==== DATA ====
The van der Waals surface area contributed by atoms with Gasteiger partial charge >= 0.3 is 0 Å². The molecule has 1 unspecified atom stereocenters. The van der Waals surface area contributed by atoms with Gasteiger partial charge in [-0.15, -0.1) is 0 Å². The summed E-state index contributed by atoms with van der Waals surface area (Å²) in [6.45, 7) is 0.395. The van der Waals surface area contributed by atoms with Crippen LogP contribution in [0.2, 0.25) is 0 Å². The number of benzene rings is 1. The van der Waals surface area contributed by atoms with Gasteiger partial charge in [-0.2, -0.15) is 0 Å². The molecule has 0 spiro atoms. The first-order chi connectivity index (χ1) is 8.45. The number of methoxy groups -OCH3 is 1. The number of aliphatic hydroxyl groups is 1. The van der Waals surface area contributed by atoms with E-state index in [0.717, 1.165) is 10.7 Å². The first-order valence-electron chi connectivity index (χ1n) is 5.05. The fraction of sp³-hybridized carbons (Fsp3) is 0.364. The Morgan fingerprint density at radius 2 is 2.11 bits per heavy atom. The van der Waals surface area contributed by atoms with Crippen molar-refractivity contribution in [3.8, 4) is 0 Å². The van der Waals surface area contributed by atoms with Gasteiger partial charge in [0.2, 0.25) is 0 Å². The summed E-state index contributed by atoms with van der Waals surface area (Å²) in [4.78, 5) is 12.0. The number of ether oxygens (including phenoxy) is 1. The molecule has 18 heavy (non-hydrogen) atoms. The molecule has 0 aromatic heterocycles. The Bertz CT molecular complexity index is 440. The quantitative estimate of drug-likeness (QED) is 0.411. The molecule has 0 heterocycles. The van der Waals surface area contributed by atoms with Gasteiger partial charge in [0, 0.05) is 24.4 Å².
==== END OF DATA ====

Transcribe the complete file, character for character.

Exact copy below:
The van der Waals surface area contributed by atoms with Gasteiger partial charge >= 0.3 is 0 Å². The molecule has 1 unspecified atom stereocenters. The van der Waals surface area contributed by atoms with Gasteiger partial charge in [-0.15, -0.1) is 0 Å². The summed E-state index contributed by atoms with van der Waals surface area (Å²) in [6.45, 7) is 0.395. The van der Waals surface area contributed by atoms with Crippen LogP contribution in [0.2, 0.25) is 0 Å². The number of benzene rings is 1. The van der Waals surface area contributed by atoms with Gasteiger partial charge in [-0.2, -0.15) is 0 Å². The molecule has 0 spiro atoms. The first-order chi connectivity index (χ1) is 8.45. The number of methoxy groups -OCH3 is 1. The number of aliphatic hydroxyl groups is 1. The van der Waals surface area contributed by atoms with E-state index in [0.717, 1.165) is 10.7 Å². The first-order valence-electron chi connectivity index (χ1n) is 5.05. The fraction of sp³-hybridized carbons (Fsp3) is 0.364. The Morgan fingerprint density at radius 2 is 2.11 bits per heavy atom. The van der Waals surface area contributed by atoms with Crippen molar-refractivity contribution in [3.8, 4) is 0 Å². The van der Waals surface area contributed by atoms with Gasteiger partial charge in [0.2, 0.25) is 0 Å². The summed E-state index contributed by atoms with van der Waals surface area (Å²) in [4.78, 5) is 12.0. The number of ether oxygens (including phenoxy) is 1. The molecule has 18 heavy (non-hydrogen) atoms. The molecule has 0 aromatic heterocycles. The Bertz CT molecular complexity index is 440. The quantitative estimate of drug-likeness (QED) is 0.411. The molecule has 0 heterocycles. The van der Waals surface area contributed by atoms with Gasteiger partial charge in [0, 0.05) is 24.4 Å².